In Wake of Colorado Massacre, Gun Control Supporters Seek Reboot

Dan Gross, president of the Brady Campaign to Prevent Gun Violence, has no qualms about stating his view of the obvious: Efforts to enact gun control legislation aren't working.

So in the wake of the Aurora, Colorado massacre that has claimed 12 lives so far, the nation's top gun control advocate is seeking to change the debate about gun control.

"We just need to re-frame this whole conversation away from being part of the political debate," he said today. "We need to expect more of ourselves and more of our leaders. There's a disconnect between the interests of the American people and what our politicians are doing."

The Brady Campaign, named after Ronald Reagan assistant James Brady, wants to reboot the national conversation and part of that, it seems, means taking its name off the masthead. The group will launch a new website later tonight called (it's not live yet) that will play down its sponsorship by the Brady campaign.

The idea, he said, is rescue the debate from the poles on either side of the gun control issue. The new site will feature a petition demanding politicians start talking about gun violence and how to prevent it. "It begins at the top with the president and Mitt Romney offering more than sympathy," Gross said.

Read More About Aftermath of the Colorado Massacre

A Pew Poll in March found the public fairly split on the issue. Forty-nine percent of respondents said it was more important to protect the right to own guns. Forty-five percent said it was more important to control ownership.

What people and politicians should offer, Gross said, isn't necessarily the kind of legislation that has been enacted in the past. ABC asked whether the Brady Campaign still supports the assault weapons ban, for instance.

"I wouldn't say that we do or don't at this point. I would say what we need to do is consider all of the solutions," he said, arguing that such solutions will only come with input from supporters of gun rights and gun control.

"There are solutions that most gun owners and most NRA members support," he said. "And there are supporters of a national gun policy that support the second amendment. … We need to make sure we're on the same page before we start pushing specific policy provisions."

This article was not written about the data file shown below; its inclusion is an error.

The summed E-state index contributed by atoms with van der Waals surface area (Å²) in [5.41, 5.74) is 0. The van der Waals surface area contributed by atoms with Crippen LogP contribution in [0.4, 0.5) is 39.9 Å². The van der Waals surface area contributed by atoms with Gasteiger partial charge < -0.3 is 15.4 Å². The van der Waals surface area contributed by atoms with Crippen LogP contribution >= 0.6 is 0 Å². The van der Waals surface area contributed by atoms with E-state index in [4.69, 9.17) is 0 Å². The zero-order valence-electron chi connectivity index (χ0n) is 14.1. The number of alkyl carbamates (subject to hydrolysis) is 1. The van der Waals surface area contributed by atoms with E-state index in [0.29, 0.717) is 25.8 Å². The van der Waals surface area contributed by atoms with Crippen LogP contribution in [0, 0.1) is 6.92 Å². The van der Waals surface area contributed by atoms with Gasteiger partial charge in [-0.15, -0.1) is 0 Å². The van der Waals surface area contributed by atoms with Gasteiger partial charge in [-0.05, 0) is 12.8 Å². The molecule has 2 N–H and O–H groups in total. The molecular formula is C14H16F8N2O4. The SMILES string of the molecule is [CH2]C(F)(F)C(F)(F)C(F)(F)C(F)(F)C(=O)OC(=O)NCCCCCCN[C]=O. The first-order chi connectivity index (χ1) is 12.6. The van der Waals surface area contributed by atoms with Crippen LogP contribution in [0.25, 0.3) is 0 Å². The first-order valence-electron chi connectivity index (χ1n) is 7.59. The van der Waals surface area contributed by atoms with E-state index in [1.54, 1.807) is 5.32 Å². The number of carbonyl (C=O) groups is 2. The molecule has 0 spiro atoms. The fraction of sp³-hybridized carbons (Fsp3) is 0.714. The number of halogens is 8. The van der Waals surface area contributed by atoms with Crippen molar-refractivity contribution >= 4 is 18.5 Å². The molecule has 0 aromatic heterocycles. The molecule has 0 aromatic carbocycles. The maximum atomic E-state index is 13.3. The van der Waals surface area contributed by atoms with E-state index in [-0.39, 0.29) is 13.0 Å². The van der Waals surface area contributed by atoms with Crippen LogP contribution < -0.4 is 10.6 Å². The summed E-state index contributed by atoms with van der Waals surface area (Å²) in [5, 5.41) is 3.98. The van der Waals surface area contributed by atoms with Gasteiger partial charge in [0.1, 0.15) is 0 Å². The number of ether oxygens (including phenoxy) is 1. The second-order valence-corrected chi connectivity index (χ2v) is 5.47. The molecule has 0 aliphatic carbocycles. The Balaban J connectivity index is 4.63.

Gross didn't mention these examples, but here are some points to support the notion that existing gun control legislation is going nowhere fast:

1. Joe Biden liked to brag when he was running for president in 2007 that he wrote the Assault Weapons Ban. The ban has friends in high places. Biden, after all, is vice president of the United States. But he just gave an 18-minute speech to a gathering in Florida of the National Association of Police Organizations. That's a group that has endorsed the assault weapons ban in the past. But days after a massacre involving an assault weapon paired with a shotgun and handguns, when the author of the assault weapons ban spoke to a group that had been a chief supporter of the ban, it didn't come up.

2. The top Democrat in the U.S. Senate, Harry Reid of Nevada, opposes an assault weapons ban. He was one of five Democrats to vote against extending the 10-year measure back in 2004. The last time the senate voted on the assault weapons ban, it was in 2004, just before the ban lapsed. Fifty-two senators, a majority that included six Republicans, voted in favor of amending a different bill to extend the ban. But that other bill, for a variety of reasons, failed. The extension never got a vote in the GOP-controlled House. The assault weapons ban lapsed.

3. Sen. Dianne Feinstein of California, who was the principle sponsor of the Assault Weapons Ban when it originally passed and has called for its reinstatement, said Sunday that now is not the right time to add gun control legislation to the public debate. "I think that they should give it a lot of consideration, I think this is a bad time to embrace such a new subject," the California Democrat said on "Fox News Sunday." "There has been no action because there is no outrage out there, people haven't rallied forward."

4. As Jake Tapper reported Sunday, even though he supported the assault weapons ban as a candidate, President Obama's attitude now is that curbing gun violence should be done within the existing scheme of laws.

"The president's views on this are, as he has stated and as he spelled out in the op-ed that was published in an Arizona newspaper, which is that he believes we need to take steps that protect Second Amendment rights of the American people but that ensure that we are not allowing weapons into the hands of individuals who should not, by existing law, obtain those weapons," White House press secretary Jay Carney said on Air Force One as the president flew to Colorado to console victims of Friday's massacre. Read more about that here .

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